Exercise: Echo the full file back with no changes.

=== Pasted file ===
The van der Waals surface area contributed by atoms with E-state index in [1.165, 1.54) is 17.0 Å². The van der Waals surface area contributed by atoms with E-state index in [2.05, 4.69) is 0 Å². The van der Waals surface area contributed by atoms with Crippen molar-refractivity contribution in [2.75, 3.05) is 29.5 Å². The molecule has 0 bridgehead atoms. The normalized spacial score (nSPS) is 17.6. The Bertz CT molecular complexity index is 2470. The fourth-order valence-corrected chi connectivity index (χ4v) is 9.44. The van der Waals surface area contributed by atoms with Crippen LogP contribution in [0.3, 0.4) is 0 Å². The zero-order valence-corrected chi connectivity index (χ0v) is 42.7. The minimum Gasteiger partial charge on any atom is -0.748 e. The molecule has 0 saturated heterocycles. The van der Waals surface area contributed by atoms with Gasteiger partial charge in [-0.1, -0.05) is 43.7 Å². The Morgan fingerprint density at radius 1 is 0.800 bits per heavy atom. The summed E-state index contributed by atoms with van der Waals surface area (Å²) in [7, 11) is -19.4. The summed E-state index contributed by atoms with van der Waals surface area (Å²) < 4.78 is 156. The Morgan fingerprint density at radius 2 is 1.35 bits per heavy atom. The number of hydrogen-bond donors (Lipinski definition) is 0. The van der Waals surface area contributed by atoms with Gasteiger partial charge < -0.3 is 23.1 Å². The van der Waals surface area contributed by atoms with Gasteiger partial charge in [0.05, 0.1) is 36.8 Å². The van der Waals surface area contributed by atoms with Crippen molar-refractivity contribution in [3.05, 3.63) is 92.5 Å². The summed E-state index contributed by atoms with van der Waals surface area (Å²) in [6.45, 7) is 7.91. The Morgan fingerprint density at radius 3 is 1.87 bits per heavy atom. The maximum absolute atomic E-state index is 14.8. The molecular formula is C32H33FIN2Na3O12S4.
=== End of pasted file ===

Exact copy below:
The van der Waals surface area contributed by atoms with E-state index in [1.165, 1.54) is 17.0 Å². The van der Waals surface area contributed by atoms with E-state index in [2.05, 4.69) is 0 Å². The van der Waals surface area contributed by atoms with Crippen molar-refractivity contribution in [2.75, 3.05) is 29.5 Å². The molecule has 0 bridgehead atoms. The normalized spacial score (nSPS) is 17.6. The Bertz CT molecular complexity index is 2470. The fourth-order valence-corrected chi connectivity index (χ4v) is 9.44. The van der Waals surface area contributed by atoms with Crippen LogP contribution in [0.3, 0.4) is 0 Å². The zero-order valence-corrected chi connectivity index (χ0v) is 42.7. The minimum Gasteiger partial charge on any atom is -0.748 e. The molecule has 0 saturated heterocycles. The van der Waals surface area contributed by atoms with Gasteiger partial charge in [-0.1, -0.05) is 43.7 Å². The Morgan fingerprint density at radius 1 is 0.800 bits per heavy atom. The summed E-state index contributed by atoms with van der Waals surface area (Å²) in [7, 11) is -19.4. The summed E-state index contributed by atoms with van der Waals surface area (Å²) < 4.78 is 156. The Morgan fingerprint density at radius 2 is 1.35 bits per heavy atom. The number of hydrogen-bond donors (Lipinski definition) is 0. The van der Waals surface area contributed by atoms with Gasteiger partial charge < -0.3 is 23.1 Å². The van der Waals surface area contributed by atoms with Gasteiger partial charge in [0.05, 0.1) is 36.8 Å². The van der Waals surface area contributed by atoms with Crippen molar-refractivity contribution in [3.05, 3.63) is 92.5 Å². The summed E-state index contributed by atoms with van der Waals surface area (Å²) in [6.45, 7) is 7.91. The Morgan fingerprint density at radius 3 is 1.87 bits per heavy atom. The maximum absolute atomic E-state index is 14.8. The molecular formula is C32H33FIN2Na3O12S4.